Well, the new SIG P365 XMACRO takes all those incremental improvements and blends them in a new grip module with some more extras, including a 40 percent increase in capacity and an M1913 accessory rail, while still standing just over 5 inches tall. Plus, it is about half the price of the Spectre Comp.

I’ve been kicking one around for the past month, and I’m really feeling it. 

More over at 

Everything old is new again: Pocket Pistol edition

I found this very interesting article by Frank Jardim over at Guns Magazine in their archives recently. It’s from 2019 so it isn’t out of date, but the meat of it is that he takes a circa 1908 pocket pistol– a Belgian Pieper Bayard– and stacks it against a KelTec P3AT.

The differences, in the end, are not that profound although the elderly gun is surprisingly still spry, although with misgivings.

Says Jardim:

Though separated by a century-wide technological chasm, the 1908 Bayard and Kel-Tec P-3AT are cut from the same cloth. Their .380 ACP caliber puts them on the top rung of pocket-pistol power and their extremely small size makes them easy to carry and conceal. If you don’t imagine yourself in a quick-draw confrontation where trying to disengage the Bayard’s awkwardly placed safety will cost you your life, then the Bayard is the better pistol for self defense in terms of accuracy and speed.

More here. 

Dick Special, Hi-Power edition

While Mr. Browning’s Colt 1911 design has been abbreviated over the years to Commander and Officer-sized models among others, his Hi-Power never got the same widespread treatment from FN. Sure, there were custom gunsmiths such as Austin Behlert’s shop and Bill Laughridge’s Cylinder & Slide who made so-called “Mini-Brownings,” and Argentina’s state-owned FM plant made so-called “Detective” models that were imported by folks like Armscorp, Century and Sarco, but even this limited supply petered out more than a decade ago.

I remember the FM’s very well, having owned a full-sized model for a while in the early 2000s.

FM was an FN-licenced Hi-Power maker from the 1960s-1980s, so they knew what they were doing and the guns generally mimicked the Belgian C/T-series guns but with a less refined finish. I actively carried this gun for a while. (Photo: Chris Eger)

Both the standard and “Detective” FMs were readily available once upon a time, as noted by this circa 1992 SOG ad in The Shotgun News. Don’t call SOG to get these prices anymore, they stopped paying their phone bill a couple years back. For reference, $239 in 1992 is about $505 in today’s dollars.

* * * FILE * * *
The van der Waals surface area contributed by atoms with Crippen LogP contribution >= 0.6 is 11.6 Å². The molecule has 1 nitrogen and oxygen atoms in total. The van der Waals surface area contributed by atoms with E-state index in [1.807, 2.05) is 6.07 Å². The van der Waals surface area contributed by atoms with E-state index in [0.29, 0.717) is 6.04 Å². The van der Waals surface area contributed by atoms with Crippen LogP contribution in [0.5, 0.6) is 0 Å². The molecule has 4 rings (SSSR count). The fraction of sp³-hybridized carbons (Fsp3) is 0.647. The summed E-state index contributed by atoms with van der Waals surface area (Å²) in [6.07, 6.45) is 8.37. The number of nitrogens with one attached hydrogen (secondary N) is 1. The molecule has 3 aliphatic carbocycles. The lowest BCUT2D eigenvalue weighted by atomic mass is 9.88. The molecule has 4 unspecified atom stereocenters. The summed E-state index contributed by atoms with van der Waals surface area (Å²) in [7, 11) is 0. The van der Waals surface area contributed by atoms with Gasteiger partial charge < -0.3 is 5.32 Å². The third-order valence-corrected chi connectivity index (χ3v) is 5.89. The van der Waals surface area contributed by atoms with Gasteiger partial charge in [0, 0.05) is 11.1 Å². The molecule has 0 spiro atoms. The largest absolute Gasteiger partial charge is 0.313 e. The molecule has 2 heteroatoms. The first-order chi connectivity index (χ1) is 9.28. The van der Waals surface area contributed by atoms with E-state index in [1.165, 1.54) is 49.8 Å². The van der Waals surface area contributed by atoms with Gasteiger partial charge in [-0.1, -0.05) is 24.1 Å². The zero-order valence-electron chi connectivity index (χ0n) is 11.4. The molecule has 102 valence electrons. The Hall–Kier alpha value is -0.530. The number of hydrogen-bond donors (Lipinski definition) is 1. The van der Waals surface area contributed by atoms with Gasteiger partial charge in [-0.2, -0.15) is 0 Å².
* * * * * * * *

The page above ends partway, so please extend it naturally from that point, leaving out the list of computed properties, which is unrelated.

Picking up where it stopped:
Fast forward to today and, cumulating a push by BHP fans to EAA– I know I’ve been telling Chase (and anyone who read our MCP35 reviews)– that the imported needed a Detective/Mini-Browning in the catalog, they just announced the new Girsan MCP35 PI as in, well, you get it.

The EAA Girsan MCP35 PI is a factory-shortened Hi-Power clone that still accepts standard magazines and most parts, save for slide and barrel components. (Photo: EAA)

More in my column at

Turkish Cheetah

To be clear, I love the Beretta 80-series of DA/SA pistols, best known to collectors as the Cheetah line. In my opinion, they were the high-water mark for when it comes to 1970s-80s all-metal hammer-fired compact carry guns. A simple blowback action, the pistol is light due to its abbreviated size, open-top slide, and aluminum frame.

As Beretta was in the small pistol market for about 60 years before the Cheetah hit the scene, they knew what they were doing when they came up with the design. What people wanted. What worked.

I have a couple of different .32 and .380 Beretta Cheetahs, all recently imported former Italian police guns, and I really like them.

While surplus Euro police guns can be had for around $300-$400 today, they often have a good bit of abuse to them as, let’s face it, many were carried for 25-30 years. Still imported as new-production for the commercial market as late as 2017, a factory-fresh Cheetah these days almost always goes for $1K or higher.


This lead us to the Turkish-made, some say commercially licensed (production started two years after Beretta closed down its own Cheetah line) Tisas Fatih B380 as brought in by SDS Imports, a double-stack 13+1 capacity .380 that I have found in testing to handle fairly well…